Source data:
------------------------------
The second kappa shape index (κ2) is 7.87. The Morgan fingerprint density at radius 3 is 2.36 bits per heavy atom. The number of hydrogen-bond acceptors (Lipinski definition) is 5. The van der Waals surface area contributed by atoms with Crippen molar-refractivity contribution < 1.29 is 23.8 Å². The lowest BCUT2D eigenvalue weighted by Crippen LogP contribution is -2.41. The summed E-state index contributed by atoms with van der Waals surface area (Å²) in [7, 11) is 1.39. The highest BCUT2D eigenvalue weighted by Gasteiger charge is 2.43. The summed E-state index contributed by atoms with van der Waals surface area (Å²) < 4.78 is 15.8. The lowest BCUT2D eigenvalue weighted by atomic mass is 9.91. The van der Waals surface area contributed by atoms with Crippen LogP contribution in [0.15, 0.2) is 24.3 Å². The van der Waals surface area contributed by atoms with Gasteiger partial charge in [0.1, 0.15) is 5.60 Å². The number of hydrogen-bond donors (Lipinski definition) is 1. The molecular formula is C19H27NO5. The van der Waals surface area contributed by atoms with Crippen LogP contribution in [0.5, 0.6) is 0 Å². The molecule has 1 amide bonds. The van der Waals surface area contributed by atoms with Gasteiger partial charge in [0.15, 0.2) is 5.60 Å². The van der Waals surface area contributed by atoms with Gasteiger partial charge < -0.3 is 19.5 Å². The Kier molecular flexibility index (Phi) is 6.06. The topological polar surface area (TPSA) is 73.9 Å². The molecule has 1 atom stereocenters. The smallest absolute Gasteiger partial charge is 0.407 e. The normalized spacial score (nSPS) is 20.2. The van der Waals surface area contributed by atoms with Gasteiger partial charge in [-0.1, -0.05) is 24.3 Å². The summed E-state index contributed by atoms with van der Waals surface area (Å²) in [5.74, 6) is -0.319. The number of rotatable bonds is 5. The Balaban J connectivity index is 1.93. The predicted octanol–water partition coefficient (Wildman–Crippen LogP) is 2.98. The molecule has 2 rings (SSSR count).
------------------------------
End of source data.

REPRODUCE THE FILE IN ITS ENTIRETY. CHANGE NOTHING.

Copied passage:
The second kappa shape index (κ2) is 7.87. The Morgan fingerprint density at radius 3 is 2.36 bits per heavy atom. The number of hydrogen-bond acceptors (Lipinski definition) is 5. The van der Waals surface area contributed by atoms with Crippen molar-refractivity contribution < 1.29 is 23.8 Å². The lowest BCUT2D eigenvalue weighted by Crippen LogP contribution is -2.41. The summed E-state index contributed by atoms with van der Waals surface area (Å²) in [7, 11) is 1.39. The highest BCUT2D eigenvalue weighted by Gasteiger charge is 2.43. The summed E-state index contributed by atoms with van der Waals surface area (Å²) < 4.78 is 15.8. The lowest BCUT2D eigenvalue weighted by atomic mass is 9.91. The van der Waals surface area contributed by atoms with Crippen LogP contribution in [0.15, 0.2) is 24.3 Å². The van der Waals surface area contributed by atoms with Gasteiger partial charge in [0.1, 0.15) is 5.60 Å². The number of hydrogen-bond donors (Lipinski definition) is 1. The molecular formula is C19H27NO5. The van der Waals surface area contributed by atoms with Crippen LogP contribution in [0.5, 0.6) is 0 Å². The molecule has 1 amide bonds. The van der Waals surface area contributed by atoms with Gasteiger partial charge in [0.15, 0.2) is 5.60 Å². The van der Waals surface area contributed by atoms with Gasteiger partial charge < -0.3 is 19.5 Å². The Kier molecular flexibility index (Phi) is 6.06. The topological polar surface area (TPSA) is 73.9 Å². The molecule has 1 atom stereocenters. The smallest absolute Gasteiger partial charge is 0.407 e. The normalized spacial score (nSPS) is 20.2. The van der Waals surface area contributed by atoms with Gasteiger partial charge in [-0.1, -0.05) is 24.3 Å². The summed E-state index contributed by atoms with van der Waals surface area (Å²) in [5.74, 6) is -0.319. The number of rotatable bonds is 5. The Balaban J connectivity index is 1.93. The predicted octanol–water partition coefficient (Wildman–Crippen LogP) is 2.98. The molecule has 2 rings (SSSR count).